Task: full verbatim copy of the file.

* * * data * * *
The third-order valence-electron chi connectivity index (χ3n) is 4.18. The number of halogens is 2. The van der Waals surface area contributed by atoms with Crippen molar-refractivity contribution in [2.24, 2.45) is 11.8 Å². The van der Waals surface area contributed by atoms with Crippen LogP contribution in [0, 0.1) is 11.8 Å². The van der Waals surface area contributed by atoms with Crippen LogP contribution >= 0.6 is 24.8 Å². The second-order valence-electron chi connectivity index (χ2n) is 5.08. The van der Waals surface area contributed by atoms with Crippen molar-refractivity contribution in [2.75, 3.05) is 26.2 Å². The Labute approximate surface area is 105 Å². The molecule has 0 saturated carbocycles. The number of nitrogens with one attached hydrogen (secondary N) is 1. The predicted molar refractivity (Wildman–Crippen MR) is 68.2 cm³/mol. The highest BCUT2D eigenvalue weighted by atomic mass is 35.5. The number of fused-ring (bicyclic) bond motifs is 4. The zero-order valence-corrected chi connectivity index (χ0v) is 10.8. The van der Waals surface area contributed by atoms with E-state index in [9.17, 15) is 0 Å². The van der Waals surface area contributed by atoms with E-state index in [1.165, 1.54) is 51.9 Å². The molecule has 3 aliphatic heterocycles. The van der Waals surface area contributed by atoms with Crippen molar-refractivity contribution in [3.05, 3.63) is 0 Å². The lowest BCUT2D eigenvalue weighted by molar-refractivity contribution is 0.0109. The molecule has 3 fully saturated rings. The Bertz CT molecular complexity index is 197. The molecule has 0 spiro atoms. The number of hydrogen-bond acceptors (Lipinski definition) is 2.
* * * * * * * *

The third-order valence-electron chi connectivity index (χ3n) is 4.18. The number of halogens is 2. The van der Waals surface area contributed by atoms with Crippen molar-refractivity contribution in [2.24, 2.45) is 11.8 Å². The van der Waals surface area contributed by atoms with Crippen LogP contribution in [0, 0.1) is 11.8 Å². The van der Waals surface area contributed by atoms with Crippen LogP contribution >= 0.6 is 24.8 Å². The second-order valence-electron chi connectivity index (χ2n) is 5.08. The van der Waals surface area contributed by atoms with Crippen molar-refractivity contribution in [2.75, 3.05) is 26.2 Å². The Labute approximate surface area is 105 Å². The molecule has 0 saturated carbocycles. The number of nitrogens with one attached hydrogen (secondary N) is 1. The predicted molar refractivity (Wildman–Crippen MR) is 68.2 cm³/mol. The highest BCUT2D eigenvalue weighted by atomic mass is 35.5. The number of fused-ring (bicyclic) bond motifs is 4. The zero-order valence-corrected chi connectivity index (χ0v) is 10.8. The van der Waals surface area contributed by atoms with E-state index in [9.17, 15) is 0 Å². The van der Waals surface area contributed by atoms with E-state index in [1.165, 1.54) is 51.9 Å². The molecule has 3 aliphatic heterocycles. The van der Waals surface area contributed by atoms with Crippen molar-refractivity contribution in [3.05, 3.63) is 0 Å². The lowest BCUT2D eigenvalue weighted by molar-refractivity contribution is 0.0109. The molecule has 3 fully saturated rings. The Bertz CT molecular complexity index is 197. The molecule has 0 spiro atoms. The number of hydrogen-bond acceptors (Lipinski definition) is 2.